One odd thing I find myself excited about each new generation is the myriad ways game consoles let us communicate with each other. While there’s a number of voice-driven options — including headsets, built-in microphones, and inexplicable mobile apps — I’ve always kind of preferred a good old keyboard with little letters on it to get out my tweets and messages. Here’s the thing, though: Even when a virtual keyboard is good, it kind of sucks. At the end of the day, I’m ultimately manipulating a keyboard with a controller, and it’s extremely difficult to get anything particularly speedy out of that exercise. So I’ve been looking forward to how the new consoles will let me unleash my inner-(and I guess also outer-)wordsmith with their capabilities.
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The PS5 keyboard has a lot to live up to, as many would describe its predecessor (with its motion-optional controls) to be the cream of the previous generation’s crop. The PS5 follows in its PS4’s footsteps by almost wholesale copying it… Though it does add on a few things. The theme of this generation’s keyboards is basically: if it ain’t broke, don’t fix it.
The PlayStation 5 virtual keyboard, much like the PS4 one, has an optional floating cursor using the gyrometer built into the controller. Unlike the PS4, which could be a little swimmy and hard to control, the PS5 is a lot smoother and more accurate.
In terms of new additions, the PS5 keyboard also adds voice speech-to-text options this time around. This is a surprisingly useful addition, as it makes the arduous process of typing up a funny joke that might rely on comedic timing much easier. It’s also a lot easier to get to now that there’s just a built-in microphone with every DualSense controller. The problem is that the speech recognition doesn’t always pick me up every well. And when it doesn’t, it just sort of gives up on trying to transcribe the entirety of what I said.
Other than those features, the PS5 keyboard is fairly bog-standard. You can now choose to complete a word from a suggested list with just a button press, which was slightly more annoying on the PS4. The layout is a little bit confusing at a glance when you’re looking for anything more exotic than standard punctuation, though it gets bonus points for having an @ symbol on the main keyboard.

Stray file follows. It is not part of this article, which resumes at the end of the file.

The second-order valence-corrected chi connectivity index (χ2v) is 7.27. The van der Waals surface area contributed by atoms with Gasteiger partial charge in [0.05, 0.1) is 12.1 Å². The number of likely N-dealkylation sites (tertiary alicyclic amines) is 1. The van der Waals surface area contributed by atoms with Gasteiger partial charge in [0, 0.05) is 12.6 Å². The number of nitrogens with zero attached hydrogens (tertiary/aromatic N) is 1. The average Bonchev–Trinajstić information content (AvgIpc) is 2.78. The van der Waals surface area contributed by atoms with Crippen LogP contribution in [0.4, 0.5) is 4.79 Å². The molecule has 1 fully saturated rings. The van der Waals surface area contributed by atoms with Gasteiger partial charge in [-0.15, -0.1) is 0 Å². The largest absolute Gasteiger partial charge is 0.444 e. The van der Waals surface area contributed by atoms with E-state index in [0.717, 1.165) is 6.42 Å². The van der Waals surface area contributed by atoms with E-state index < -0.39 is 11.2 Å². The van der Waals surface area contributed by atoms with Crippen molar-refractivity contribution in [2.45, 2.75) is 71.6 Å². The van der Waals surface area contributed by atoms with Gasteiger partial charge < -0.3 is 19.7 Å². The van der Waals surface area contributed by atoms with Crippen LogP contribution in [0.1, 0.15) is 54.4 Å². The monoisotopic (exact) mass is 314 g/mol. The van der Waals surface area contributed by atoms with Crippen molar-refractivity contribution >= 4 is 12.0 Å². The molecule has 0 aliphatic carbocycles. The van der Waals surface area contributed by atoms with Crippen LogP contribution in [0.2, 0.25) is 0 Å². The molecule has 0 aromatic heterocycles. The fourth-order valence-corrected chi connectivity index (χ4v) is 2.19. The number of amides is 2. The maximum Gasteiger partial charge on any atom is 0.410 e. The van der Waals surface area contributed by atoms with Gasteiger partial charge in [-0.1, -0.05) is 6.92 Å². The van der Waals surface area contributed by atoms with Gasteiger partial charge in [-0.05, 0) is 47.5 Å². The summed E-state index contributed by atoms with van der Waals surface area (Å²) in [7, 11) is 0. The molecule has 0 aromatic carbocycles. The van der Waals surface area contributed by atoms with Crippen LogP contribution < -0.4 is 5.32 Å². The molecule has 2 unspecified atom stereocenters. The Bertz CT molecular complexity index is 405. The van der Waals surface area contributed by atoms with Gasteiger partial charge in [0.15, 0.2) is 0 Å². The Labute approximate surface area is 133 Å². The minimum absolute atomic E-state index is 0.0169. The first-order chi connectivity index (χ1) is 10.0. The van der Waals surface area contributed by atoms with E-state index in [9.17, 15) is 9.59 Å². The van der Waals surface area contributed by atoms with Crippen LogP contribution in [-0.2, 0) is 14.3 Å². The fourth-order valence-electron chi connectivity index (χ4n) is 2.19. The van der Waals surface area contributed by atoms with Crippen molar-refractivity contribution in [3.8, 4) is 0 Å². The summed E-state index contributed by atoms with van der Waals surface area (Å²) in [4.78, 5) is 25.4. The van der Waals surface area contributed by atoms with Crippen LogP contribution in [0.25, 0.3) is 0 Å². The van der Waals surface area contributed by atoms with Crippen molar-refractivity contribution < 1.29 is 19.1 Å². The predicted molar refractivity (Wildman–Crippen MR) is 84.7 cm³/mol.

Pros: Motion-typing, voice typing, uses the DualSense vibration for keyclicks which feels nice.
Cons: A little small, not used in media apps like Netflix which can be annoying, looking for the dash took longer than you might think.
Xbox Series X & Xbox Series S
I mentioned above that the PlayStation 4 was considered by many to have the best virtual keyboard of last generation. Personally, I preferred the Xbox One keyboard. It just felt more clicky and less claustrophobic. It seemed like it came from a company that has spent a lot of time making such virtual features. More importantly, it let you use the right stick to select from suggested words, which was such a time saver.
This one… is still exactly all those things. Nothing’s changed! When I pitched this article, I assumed something would be different to review, but I could post images from the Xbox One X and it would be stunningly difficult to tell the difference. This is not a bad thing, really, it’s just what it is. If you liked the keyboard before, it is exactly the same now.
I will say that the default Xbox Series X | S controller has an improved D-Pad that is now much better suited for using the virtual keyboard. It makes extremely satisfying click sounds.
Pros: It’s exactly the same!
Cons: It’s exactly the same!
It’s not entirely new in 2020, but we might as well talk about the Switch virtual keyboard here. Of the three, and even including last gen consoles, I find it to be the worst of the bunch. While the right analog stick has different functions on PlayStation and Xbox keyboards, on the Switch it simply functions as a second left analog stick. This is inexplicable. Maybe it is an accessibility feature, but you can’t confirm text with anything but the face buttons, which kind of throws that out the window.
The Switch keyboard also has suggested words based on what you’re typing. This implementation, however, was never tried by humans. If you select a suggested word, you stay highlighted on the suggestion bar with the text cursor at the end of the word. Pressing Y, the space key equivalent on a Switch controller, confirms the next suggested word. So if you got the word you wanted and hit Y, for some reason it appends the next word onto the one you just added, making a nonsensical soup of cramped letters. I do not understand why this is.
The suggested words are also not a feature in games that use the keyboard. In Animal Crossing: New Horizons, all that’s available is the raw keyboard. That makes typing letters to friends or writing on town boards even slower than it needs to be.
On the other hand, one great thing about the Switch is that you can quickly plug in a USB keyboard and type away on that. This is absolutely cheating for the purposes of this review, but god it feels good to rub fast typing in Animal Crossing’s smug face.
Pros: Probably better than it could have been, given Nintendo’s track record.
Cons: I really do not understand some of the decisions made with it.